I sure do feel bad for the bottled water people. Maybe I better explain.
Back in the late 1980's, young upwardly mobile professionals — yuppies, if you recall the term — suddenly had cash to burn. This was the baby boom generation, you see. It demanded the good life — the best of everything.
The baby boomers rejected the simple approach of their cost-conscious parents. To heck with Folgers, they demanded fresh-roasted specialty coffees (Starbucks). To heck with Budweiser, they wanted specialty beers (micro-brews). And to heck with fresh water that poured right out of your kitchen tap, they wanted bottled spring water from exotic mountains.
Older generations never could understand the concept of bottled water. My father (the Big Guy) surely couldn't.
Big guy: You pay money for something that comes out of your kitchen tap?
Yuppy: That's right.
Big guy: But you're paying $10 a gallon for something you already have.
Yuppy: Only the best for me.
Big guy: But water is free.
And so it was that the trendy crowd turned the bottled water market into a gold mine. By 2004, some 41 billion gallons were sold — that's upwards of $100 billion in revenue. But suddenly the bottled-water party is over.
You see, many of the same trendy folks who made bottled water hip have decided to stop drinking it because another trend is more hip.
According to Newsday, bottled water is bad for the environment. It requires some 50 million gallons of oil each year to produce the plastic bottles in which it is contained. Add to that the energy burned to produce and ship it and you have the save-the-environment people breathing down your neck.
Suddenly, cities such as New York are spending big money on advertising campaigns that encourage people to forsake bottled water — that encourage people to drink the water that comes out of their kitchen tap.
Some restaurants are banning bottled water, too.
"We don't look at it as losing money, we look at it as investing in the world," said Del Posto co-owner Joe Bastianich in Newsday. He said his restaurant will make and sell its own mineral water on site using tap water.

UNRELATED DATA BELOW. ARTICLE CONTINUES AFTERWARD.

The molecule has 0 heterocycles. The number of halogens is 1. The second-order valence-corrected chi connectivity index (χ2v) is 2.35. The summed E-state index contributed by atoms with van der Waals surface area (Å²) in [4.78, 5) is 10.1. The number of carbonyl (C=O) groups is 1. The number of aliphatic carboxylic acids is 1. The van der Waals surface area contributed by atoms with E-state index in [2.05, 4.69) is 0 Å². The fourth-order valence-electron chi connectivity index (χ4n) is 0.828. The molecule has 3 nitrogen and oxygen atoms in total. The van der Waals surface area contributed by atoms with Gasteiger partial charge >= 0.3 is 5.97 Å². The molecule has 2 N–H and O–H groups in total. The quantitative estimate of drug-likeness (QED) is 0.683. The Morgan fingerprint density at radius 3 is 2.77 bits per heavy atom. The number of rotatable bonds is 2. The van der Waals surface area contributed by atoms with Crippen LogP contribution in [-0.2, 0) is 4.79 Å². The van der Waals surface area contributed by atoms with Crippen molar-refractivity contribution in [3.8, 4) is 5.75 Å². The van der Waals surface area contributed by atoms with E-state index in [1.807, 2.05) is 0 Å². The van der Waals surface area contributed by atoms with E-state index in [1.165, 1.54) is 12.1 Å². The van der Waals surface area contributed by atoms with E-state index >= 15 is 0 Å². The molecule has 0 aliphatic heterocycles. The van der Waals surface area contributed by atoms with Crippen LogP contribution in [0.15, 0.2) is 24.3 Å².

That's right, tap water. Tap water is suddenly chic. And I can't think of a concept that better illustrates the nuttiness of our country.
Look, America's fresh, clean, safe water is the envy of the world. Throughout the history of mankind, civilizations sought to pipe water into homes — remember the Romans — and many civilizations are still failing at it.
Any sane fellow knows you don't drink the water when you've visiting Mexico or many other countries on two-thirds of the planet. You don't drink it because it's polluted and poisoned and all kinds of little living entities are swimming around waiting to attack your intestines.
But in America, the water is pure. Virtually every home in every part of the country has a kitchen tap that offers an unlimited supply of it. You pull the tap and out it comes — safe, clean, rigorously-regulated water.
Our tap water is a reflection of our country — a reflection of how incredibly successful the American experiment has been. It's also a reflection of how lazy and ignorant and unaware so many Americans have become — because we take our water for granted.
Until recently, we demanded "better" water — the stuff that comes in bottles. And now that is bad for us, too.
The whole bottled-water concept makes me wonder how many other things we're taking for granted.
Our freedom? In many places around the world, the government runs everything (Cuba, for instance) and the people have nothing —because the government runs everything.
Yet some Americans are eager to dismantle the system that created our wealth, because they think the government can do better — the same people who used to think bottled water was better.
All I know is the older I get, the wiser my father becomes. He knew 20 years ago or more that the bottled-water trend was just that — a nutty trend.
If only the rest of America was as wise as he.